I'd really like to read DiCenso's and Frip's explanation of what keeping time in the mind is as a practical matter. I'm not exactly sure what it means. I don't think I could keep good time without some physical reference, even if it's just nodding my head or my breathing rate. If I try to think about keeping time only in my mind, I still find myself thinking of some physical motion as a reference, even if I'm just singing the beat in my mind.
IMO, it's internalizing the time. In the same way you can internally "feel" 4, 8 and 16 bars or say how you feel 16ths, or 8th notes, etc
You don't have to think about it in any conscious manor. It's ingrained into the mind in the same way technique becomes ingrained in our muscle memory.
At a particular point a drummer no long consciously thinks of what his hands are doing consciously. The player crosses the into the realm of just playing, and letting his hands unconsciously translate the ideas coming from the mind. This I think is basically the same concept of internalizing 'time'.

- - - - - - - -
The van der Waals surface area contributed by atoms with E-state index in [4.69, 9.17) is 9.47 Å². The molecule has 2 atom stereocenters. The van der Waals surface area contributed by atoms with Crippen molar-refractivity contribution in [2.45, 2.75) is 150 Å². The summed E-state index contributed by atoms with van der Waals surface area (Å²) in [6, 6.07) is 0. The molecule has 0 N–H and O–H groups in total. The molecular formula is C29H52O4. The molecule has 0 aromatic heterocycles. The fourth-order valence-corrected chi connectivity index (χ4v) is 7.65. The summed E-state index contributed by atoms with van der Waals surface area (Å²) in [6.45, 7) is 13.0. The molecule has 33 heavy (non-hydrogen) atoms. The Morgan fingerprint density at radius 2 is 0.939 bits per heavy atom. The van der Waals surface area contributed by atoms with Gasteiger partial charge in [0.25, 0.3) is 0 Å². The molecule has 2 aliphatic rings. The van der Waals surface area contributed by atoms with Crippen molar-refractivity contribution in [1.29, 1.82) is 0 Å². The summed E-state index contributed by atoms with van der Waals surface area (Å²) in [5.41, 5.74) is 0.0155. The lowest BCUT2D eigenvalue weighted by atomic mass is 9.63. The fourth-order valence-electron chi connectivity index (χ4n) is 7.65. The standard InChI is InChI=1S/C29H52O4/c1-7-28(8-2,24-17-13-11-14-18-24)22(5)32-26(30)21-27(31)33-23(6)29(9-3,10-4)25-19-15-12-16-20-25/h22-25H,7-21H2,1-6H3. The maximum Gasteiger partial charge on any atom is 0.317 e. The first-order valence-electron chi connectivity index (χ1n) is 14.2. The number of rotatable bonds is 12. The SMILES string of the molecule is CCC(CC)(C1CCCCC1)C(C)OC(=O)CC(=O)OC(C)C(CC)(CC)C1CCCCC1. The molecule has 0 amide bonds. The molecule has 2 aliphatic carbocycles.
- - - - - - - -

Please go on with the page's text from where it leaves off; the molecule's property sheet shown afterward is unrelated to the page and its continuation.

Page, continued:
Someone posted an article on the old forums that a guy talked about learning aurally VS physically and the internalization that comes from each, being different.
I believe if you "grew up" as a drummer marking time in a particular way, such as quarters on the hats with the foot, then the muscle memory and just overall learning wise, it becomes a dependent factor. Almost in a sense the body has learned to mark time physically, instead of internally. Perhaps making it that much harder to "re-wire" things so that you can develop and trust that internal time.
That video was SICK too, I really dig on Dave's approach with his book as well. Always great to get a fresh perspective on things.